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Special Event

Millennium 2000: Modern Day Heroes

Aired January 2, 2000 - 2:12 p.m. ET

THIS IS A RUSH TRANSCRIPT. THIS COPY MAY NOT BE IN ITS FINAL FORM AND MAY BE UPDATED.

JONATHAN MANN, CNN ANCHOR: You may not know their names or recognize their faces, they're just ordinary people like you and I. But what they're doing with their lives is extraordinary. Their unforgettable stories of generosity and vision will inspire you and touch your heart. They would say they're no one special. We'll let you decide whether they're the angels among us.

They're people you'll probably never read about in the papers, nor will your kids study their lives in history class.

NATALIE ALLEN, CNN ANCHOR: But they have contributed mightily and selflessly toward improving our way of life.

Anne McDermott introduces us to some of this century's unsung American heroes.

(BEGIN VIDEOTAPE)

ANNE MCDERMOTT, CNN CORRESPONDENT (voice-over): Frank Gorgie and his pals like to get together to swap war stories. And Gorgie, a World War II, has some good ones. He interrogated the infamous Rudolf Hesse.

(BEGIN VIDEO CLIP)

UNIDENTIFIED MALE: Heil, Hitler.

(END VIDEO CLIP)

MCDERMOTT: Other times, he'd slip into civvies, sneak behind enemy lines, risk his life to spy for his country. That's what they did in the super-secret U.S. Army counter intelligence corps. And nearly 60 years later, Gorgie still chokes up remembering himself as a young soldier who wasn't even allowed to tell his mother where he was.

FRANK GORGIE, WORLD WAR II VETERAN: And so it was, you know, it was heart-rending. Anyway...

MCDERMOTT: Anyway, he kept the secret of his service for years, at the request of the Army and also because he feared old enemies.

GORGIE: And they might come and get -- if they couldn't get me, they'd get my kids. So I figured, I'm going to wait and get married later. MCDERMOTT: Well, Gorgie waited until he was 50. And now, with the kids finally grown, he feels he can talk about the counter intelligence corps. And what he wants to talk about isn't the danger, but how he simply did his job.

GORGIE: I was very proud of it, because I felt I was completely trusted. You didn't get into CIC unless you were absolutely loyal to this country.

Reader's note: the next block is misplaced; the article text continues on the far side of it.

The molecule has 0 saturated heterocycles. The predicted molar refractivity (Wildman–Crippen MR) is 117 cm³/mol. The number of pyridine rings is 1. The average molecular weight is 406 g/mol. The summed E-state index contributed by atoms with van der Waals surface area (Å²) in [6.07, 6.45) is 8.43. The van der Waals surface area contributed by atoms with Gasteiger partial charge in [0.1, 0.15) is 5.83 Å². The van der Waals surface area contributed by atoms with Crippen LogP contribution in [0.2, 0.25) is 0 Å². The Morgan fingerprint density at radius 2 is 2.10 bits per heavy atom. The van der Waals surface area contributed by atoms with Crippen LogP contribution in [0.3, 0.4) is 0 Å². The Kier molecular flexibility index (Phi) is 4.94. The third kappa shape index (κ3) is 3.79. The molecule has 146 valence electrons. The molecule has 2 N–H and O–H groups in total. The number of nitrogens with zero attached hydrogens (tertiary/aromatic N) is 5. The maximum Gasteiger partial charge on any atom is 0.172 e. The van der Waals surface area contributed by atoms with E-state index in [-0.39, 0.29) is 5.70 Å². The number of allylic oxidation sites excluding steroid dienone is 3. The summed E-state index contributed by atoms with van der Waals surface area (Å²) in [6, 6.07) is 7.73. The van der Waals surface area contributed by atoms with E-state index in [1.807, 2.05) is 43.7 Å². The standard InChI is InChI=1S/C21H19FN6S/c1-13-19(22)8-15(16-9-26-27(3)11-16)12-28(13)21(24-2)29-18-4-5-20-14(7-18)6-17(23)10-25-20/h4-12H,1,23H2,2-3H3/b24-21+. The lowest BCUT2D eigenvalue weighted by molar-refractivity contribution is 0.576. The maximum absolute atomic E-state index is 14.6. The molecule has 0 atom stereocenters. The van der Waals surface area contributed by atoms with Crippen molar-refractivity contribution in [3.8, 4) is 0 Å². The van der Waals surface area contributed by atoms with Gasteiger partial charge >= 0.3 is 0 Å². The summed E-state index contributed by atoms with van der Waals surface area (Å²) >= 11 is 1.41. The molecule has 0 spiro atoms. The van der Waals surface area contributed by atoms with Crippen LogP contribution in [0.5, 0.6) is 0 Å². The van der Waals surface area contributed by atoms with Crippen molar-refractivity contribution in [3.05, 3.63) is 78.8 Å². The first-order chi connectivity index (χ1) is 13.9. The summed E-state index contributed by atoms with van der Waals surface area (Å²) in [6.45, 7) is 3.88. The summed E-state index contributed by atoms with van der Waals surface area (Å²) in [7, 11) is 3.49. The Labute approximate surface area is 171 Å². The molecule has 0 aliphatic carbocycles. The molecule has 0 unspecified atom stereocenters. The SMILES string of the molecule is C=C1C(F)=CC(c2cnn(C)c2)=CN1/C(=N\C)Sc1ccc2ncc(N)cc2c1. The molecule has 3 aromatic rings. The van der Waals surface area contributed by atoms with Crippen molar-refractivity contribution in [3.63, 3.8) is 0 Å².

MCDERMOTT: Larry Aubry did a difficult job, too. He helped desegregate Los Angeles' Fremont High School back in 1947, because his mother wanted him to get the better education offered there. This contribution of Aubry's to civil rights never really became known, because Fremont didn't legally bar blacks. But Aubry knew they were not exactly welcomed.

LARRY AUBRY, WORLD WAR II VETERAN: I was at Fremont when Fremont -- when there were tar babies hung in effigy. I was there. There was only a handful of us there, right? They hung tar babies from trees, OK? And there were signs on the front: no niggers.

MCDERMOTT: Still, he found a place in the band and on the track team. But then as a senior, a counselor told him not to apply to college. Well, he did anyway -- and graduated. Fremont, it seems, taught him not to give up.

AUBRY: I went there and I did persevere, despite the odds.

MCDERMOTT: He's spent much of his life working in civil rights. His take on today?

AUBRY: It's not that we haven't made any progress, it's just that we haven't solved, by any means, solved the problems.

MCDERMOTT: Theo and Niko Milonopoulos have made a job for themselves, a difficult job of trying to get grown-ups to listen to them about this.

They remember how scared they were when two would-be robbers went on a shooting spree in North Hollywood near their home years ago. And they'll never forget the brutal killing of Ennis Cosby just a month before. Mostly, they remember the gunfire -- how it frightened, then angered them.

THEO MILONOPOULOS, CHILDREN'S ACTIVIST: We think that it's outrageous that we have to live like this.

MCDERMOTT: The twins, now 12, decided to do something. And figuring that banning guns in the city would never work, they are attempting to ban the sale of ammunition.

MILONOPOULOS: We, and thousands of other kids in our city, are afraid of being shot.

Stop the guns and bullets and killing of kids. MCDERMOTT: But getting officials to listen to kids who cannot vote isn't easy. But as they continue to speak out, they have begun to attract the attention and support of some grown-ups, like Lorna Hawkins.

LORNA HAWKINS, COMMUNITY ACTIVIST: I've lost two sons in 11 years, one to a drive-by shooting. They were looking for somebody else -- big deal -- and the other one to a car-jacking, where he was shot with a AK-47. Now I have no more sons. But there's a lot of other sons out here. There's a lot of other kids that need your help.